When optimizing your design, think about product organization and what sections you’d like to highlight. Colors and different sizes can be used to purposely highlight important sections of your store or product pages. This idea is often used to highlight “buy now” buttons. For instance, see how Sephora highlights their action button and reviews with a bright red color.


The contrast in colors helps draw the eye to the “add to basket” button and the star reviews. Good design can also help the site look more organized and put together. If we took the same design you see above and reduced the white space and use multiple different font sizes and styles, that pretty product page would turn unappealing. We’ll discuss more about the importance of organization in the next section.

3. Neat and User-Friendly Organization

Displaying products in an organized manner is not enough. You have to think of your target users and how they will interact with your site. Having their purchasing behavior in mind will help you prioritize specific product categories and indicate how to showcase filters and options that can ease the purchasing process.

For instance, some retailers that get a lot of traction from Instagram choose to prioritize in their menu a “Shop the Insta” link where their users can purchase products featured on their Instagram account. Others opt for more traditional navigation menus that are classified by categories, which is also okay. Whatever is best for your customer is the right answer.

Once a user clicks on a selection on the main menu, think what will happen next. Are you going to have intermediary category pages like the one below, or just have sub selections?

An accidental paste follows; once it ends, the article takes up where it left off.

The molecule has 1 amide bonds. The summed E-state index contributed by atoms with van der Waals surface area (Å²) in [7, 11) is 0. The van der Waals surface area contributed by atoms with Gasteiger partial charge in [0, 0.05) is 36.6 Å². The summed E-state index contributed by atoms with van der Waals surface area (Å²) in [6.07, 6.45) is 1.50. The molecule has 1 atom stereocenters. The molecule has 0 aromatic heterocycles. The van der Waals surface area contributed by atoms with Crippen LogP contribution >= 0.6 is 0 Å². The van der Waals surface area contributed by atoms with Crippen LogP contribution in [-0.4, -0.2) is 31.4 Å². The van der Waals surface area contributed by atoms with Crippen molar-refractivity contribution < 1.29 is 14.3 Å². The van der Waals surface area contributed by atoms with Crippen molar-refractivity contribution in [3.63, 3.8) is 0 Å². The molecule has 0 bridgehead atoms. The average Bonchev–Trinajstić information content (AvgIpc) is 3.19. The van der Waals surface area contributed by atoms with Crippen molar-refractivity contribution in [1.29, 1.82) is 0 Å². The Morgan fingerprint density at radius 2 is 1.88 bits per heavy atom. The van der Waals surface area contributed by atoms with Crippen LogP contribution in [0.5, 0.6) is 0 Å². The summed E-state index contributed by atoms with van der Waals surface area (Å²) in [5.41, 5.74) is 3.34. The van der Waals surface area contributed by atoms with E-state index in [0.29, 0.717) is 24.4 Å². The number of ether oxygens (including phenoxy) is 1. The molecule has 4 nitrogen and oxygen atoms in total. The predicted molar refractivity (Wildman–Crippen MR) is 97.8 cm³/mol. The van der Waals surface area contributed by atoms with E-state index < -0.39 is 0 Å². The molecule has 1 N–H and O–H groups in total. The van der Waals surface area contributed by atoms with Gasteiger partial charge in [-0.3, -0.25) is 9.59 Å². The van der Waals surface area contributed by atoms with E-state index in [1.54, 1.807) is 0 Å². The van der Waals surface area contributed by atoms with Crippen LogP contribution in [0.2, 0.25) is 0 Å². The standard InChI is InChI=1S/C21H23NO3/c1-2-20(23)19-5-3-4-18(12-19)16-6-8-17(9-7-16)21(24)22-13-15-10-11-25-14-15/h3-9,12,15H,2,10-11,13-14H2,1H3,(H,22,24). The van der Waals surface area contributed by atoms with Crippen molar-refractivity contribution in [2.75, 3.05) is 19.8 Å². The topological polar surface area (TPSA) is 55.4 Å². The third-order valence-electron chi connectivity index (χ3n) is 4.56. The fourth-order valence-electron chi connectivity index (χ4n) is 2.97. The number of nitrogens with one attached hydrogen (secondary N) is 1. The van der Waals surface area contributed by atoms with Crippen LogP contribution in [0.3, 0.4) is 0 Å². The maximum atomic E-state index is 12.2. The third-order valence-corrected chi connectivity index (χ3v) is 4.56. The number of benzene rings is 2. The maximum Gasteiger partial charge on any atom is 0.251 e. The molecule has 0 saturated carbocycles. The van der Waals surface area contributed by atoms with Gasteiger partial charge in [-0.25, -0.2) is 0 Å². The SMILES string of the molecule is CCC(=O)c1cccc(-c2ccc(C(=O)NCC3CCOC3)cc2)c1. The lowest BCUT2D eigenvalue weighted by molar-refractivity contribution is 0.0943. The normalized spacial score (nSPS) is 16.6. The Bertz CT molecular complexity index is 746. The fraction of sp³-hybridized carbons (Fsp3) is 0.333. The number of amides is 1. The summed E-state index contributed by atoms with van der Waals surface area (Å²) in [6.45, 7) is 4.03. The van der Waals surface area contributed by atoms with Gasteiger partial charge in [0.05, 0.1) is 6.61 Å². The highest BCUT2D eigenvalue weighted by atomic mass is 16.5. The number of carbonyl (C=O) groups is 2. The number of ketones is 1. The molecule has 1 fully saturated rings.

TJ Maxx uses the intermediary category page above to guide users to the right products in the home selection. Another factor to keep in mind when organizing your categories is your inventory size. If you have a big selection of products, your users may benefit from very detailed filters; otherwise, they may get tired of browsing multiple pages to find items they are looking for.

4. Personalized Product Recommendations

Product recommendations serve as a tool to provide user guidance and allow for the discovery of new products. Although customers may not know their proper name, or how they work, chances are they have seen them before. They are very common to find on Amazon, where there are a variety of product recommendations according to different algorithms. Amazon has previously stated that 35 percent of its product sales result from these product recommendations.

Use them to cross-sell and upsell products on product pages. See how Amazon does both in this headphones product listing:


The top recommendation is cross-selling by suggesting complementary products. The bottom product recommendation is trying to upsell and show me different headphone options to choose from.

Final Thoughts

Having your target customers in mind, and understanding their expectation and shopping behaviors, will help you optimize your eCommerce store. Use these tips to guide you through the process.

Author Bio:

Ron is the Chief Marketing Officer and Co-Founder of Visiture. He is supported by a team of creative geniuses that strive to help clients achieve new levels of success. His passion is helping eCommerce business owners and marketing professionals navigate the search marketing landscape and use data to make more effective decisions to drive new traffic and conversions. Follow me @Visiture_Search

What Your Customers Want Out of your eCommerce Store?